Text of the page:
Women hold high-powered roles in today’s workplace. We examine the skills needed to excel in leadership roles for both males and females.
Since the 1980s, more women have successfully entered the workforce and risen to top positions. In today’s world, many women seek business administration degrees and work in high-level positions. Currently, 21 of the Fortune 500 companies have female CEOs, and that number is on the rise. In 2012, women held 51.5 percent of all management positions in the U.S. Have women broken through the glass ceiling? The answer to that question may not be so clear cut.
The Glass Ceiling
The term “glass ceiling” refers to the invisible barrier that prohibits women and other minority groups from attaining upper-level positions, despite their qualifications or achievements. Although women have made great strides in achieving equality in the workplace, evidence of the glass ceiling can be seen in the nation’s persistent gender wage gap and slow growth rate of women who hold corporate board seats. Not to mention the fact that when women do hold managerial and executive positions, the majority of these positions are held by white women.
Source: Liz Mulligan-Ferry, Morgan Friedrich, and Sabra Nathanson, 2011 Catalyst Census: Financial Post 500 Women Board Directors (Catalyst, 2012); Laura Jenner, Liz Mulligan-Ferry, and Rachel Soares, 2009 Catalyst Census: Financial Post 500 Women Board Directors (Catalyst, 2010); Laura Jenner, Monica Dyer, and Lilly Whitham, 2007 Catalyst Census of Women Board Directors of the FP500: Voices From the Boardroom (Catalyst, 2008); Catalyst, 2005 Catalyst Census of Women Board Directors of the FP500 (2006); and Catalyst, 2001 Catalyst Census of Women Board Directors of Canada (2001).
Some experts, however, argue that the glass ceiling does not exist and never did exist; they posit that wage discrepancies and the lack of female board members are, to an extent, more resultant on personal choice. Facebook chief operating officer Sheryl Sandberg offers three main points of advice for women in the workplace in her new book, “Lean In.” Essentially, it boils down to having confidence in yourself, not planning for children until having a child is imminent, and not being afraid to act; or to “lean in,” if you will.
In step with this theory, Regina E. Herzlinger, professor at the Harvard Business School, argues that there is no glass ceiling; there is only women’s fear of entering a business career due to the perception that they could not rise far in the field. She puts forth that this initial lack of female business candidates in the pipeline is to blame for the delayed rise of the female CEO. Herzlinger looks to the 44 percent rise in female business owners (that’s twice the growth seen by male business owners) as evidence that the glass ceiling is not with us. She also dismisses concerns about female board members by looking to her own experience. “The main reason for the gender gap on corporate boards may be that many women in business, who have plenty of confidence and ability, simply do not want to serve,” she writes. However, Herzlinger does admit that sexism and the “old boys’ club” are still alive and well in the workplace.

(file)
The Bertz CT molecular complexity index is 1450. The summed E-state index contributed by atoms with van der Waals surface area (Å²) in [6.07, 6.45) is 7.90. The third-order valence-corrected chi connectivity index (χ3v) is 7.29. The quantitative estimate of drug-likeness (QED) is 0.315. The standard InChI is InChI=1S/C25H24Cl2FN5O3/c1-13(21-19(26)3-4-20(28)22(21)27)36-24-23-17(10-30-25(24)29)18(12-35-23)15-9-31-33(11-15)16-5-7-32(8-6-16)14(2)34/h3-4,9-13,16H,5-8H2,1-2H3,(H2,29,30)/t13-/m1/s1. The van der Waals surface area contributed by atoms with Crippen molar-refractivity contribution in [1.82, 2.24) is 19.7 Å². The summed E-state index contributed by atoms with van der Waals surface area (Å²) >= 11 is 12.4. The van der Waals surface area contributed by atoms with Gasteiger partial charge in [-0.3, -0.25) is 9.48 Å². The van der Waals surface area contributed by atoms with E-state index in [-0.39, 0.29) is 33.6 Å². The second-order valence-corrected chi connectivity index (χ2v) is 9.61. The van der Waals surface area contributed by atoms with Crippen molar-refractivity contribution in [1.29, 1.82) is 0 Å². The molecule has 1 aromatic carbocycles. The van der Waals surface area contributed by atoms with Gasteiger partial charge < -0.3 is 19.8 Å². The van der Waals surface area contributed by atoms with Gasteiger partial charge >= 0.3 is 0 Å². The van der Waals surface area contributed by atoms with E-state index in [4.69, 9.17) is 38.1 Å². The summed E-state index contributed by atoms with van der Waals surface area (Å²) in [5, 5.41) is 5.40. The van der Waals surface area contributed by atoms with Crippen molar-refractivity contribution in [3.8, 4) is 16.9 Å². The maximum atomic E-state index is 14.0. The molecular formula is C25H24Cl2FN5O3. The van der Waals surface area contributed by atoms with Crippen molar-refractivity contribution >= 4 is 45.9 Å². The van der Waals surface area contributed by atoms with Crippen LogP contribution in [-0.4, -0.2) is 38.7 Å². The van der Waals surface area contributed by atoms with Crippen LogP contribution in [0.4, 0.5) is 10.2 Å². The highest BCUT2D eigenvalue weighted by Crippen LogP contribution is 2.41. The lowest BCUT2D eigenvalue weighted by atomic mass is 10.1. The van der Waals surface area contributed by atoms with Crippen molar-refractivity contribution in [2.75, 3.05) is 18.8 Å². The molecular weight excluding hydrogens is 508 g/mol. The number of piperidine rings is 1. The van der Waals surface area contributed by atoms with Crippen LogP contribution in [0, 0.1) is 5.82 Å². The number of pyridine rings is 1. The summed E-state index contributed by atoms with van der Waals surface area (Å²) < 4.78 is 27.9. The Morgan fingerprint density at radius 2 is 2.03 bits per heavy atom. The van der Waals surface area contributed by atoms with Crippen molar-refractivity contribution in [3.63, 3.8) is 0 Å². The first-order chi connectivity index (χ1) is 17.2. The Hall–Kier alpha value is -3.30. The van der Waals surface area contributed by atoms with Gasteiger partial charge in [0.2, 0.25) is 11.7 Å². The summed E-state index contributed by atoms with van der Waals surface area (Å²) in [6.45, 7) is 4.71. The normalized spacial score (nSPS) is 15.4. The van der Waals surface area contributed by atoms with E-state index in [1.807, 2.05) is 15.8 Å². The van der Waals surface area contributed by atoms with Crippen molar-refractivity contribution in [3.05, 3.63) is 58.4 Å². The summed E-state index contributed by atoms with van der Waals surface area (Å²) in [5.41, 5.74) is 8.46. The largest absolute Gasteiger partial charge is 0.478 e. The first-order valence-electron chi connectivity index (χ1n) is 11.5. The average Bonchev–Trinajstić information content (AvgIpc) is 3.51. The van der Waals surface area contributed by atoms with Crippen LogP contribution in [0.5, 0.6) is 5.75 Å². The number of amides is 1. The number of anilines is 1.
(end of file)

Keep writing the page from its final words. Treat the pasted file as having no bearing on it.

Natalie M. Strouse, CPA and Associate Professor of Account at Notre Dame College, believes that equality at home is the best indicator of equality in the workplace. “Increasingly men are making the decision to stay at home with the children,” she states, “It is no longer just a ‘woman’s place.’ As the equality between men and women increase in the home, it will translate into an equality in the workplace.”
Once a woman breaks through, leans in or faces her fears—whatever theory you want to prescribe to—and becomes a boss, she often finds herself held to a different set of standards and expectations than male counterparts. Women also face several stereotypes commonly associated with female bosses (think “ice princess” or “queen bee”). The truth of the matter is that men and women face the exact same challenges as bosses—they just may handle them differently. That’s not necessarily a bad thing.
According to a recent study from Catalyst, a nonprofit organization that aims to increase business opportunities for women, female bosses are more effective in helping others move up the ladder. The study followed 742 MBA graduates—both male and female—and found that 73 percent of the female graduates helped mentor women, while only 30 percent of the males were so inclined.
Characteristics of a Great Boss
At the end of the day, the same characteristics in both men and women make for good bosses. Most sources agree that a good boss should, at a minimum, set clear expectations for employees from the get-go and advocate for the resources and training employees need. Beyond that, competent bosses should know how to regulate emotional distances. It’s a difficult balance to maintain; the ideal boss demonstrates that they appreciate staff and the life-work balance without prying or becoming too friendly. Bosses can also earn or lose respect through their ability to hire and fire effectively. Often, employers feel that they will be judged by an inability to “make it work” with a new hire. The opposite is often the case. Managers earn the respect of their staff when they’re willing to let someone go when it’s just not working out.
Professor Strouse advises that “businesses are looking for managers and executives that are versatile. They are able to view a problem or issue through a multi-dimensional lens. Managers and executives have to be able to recognize talent and develop it.”
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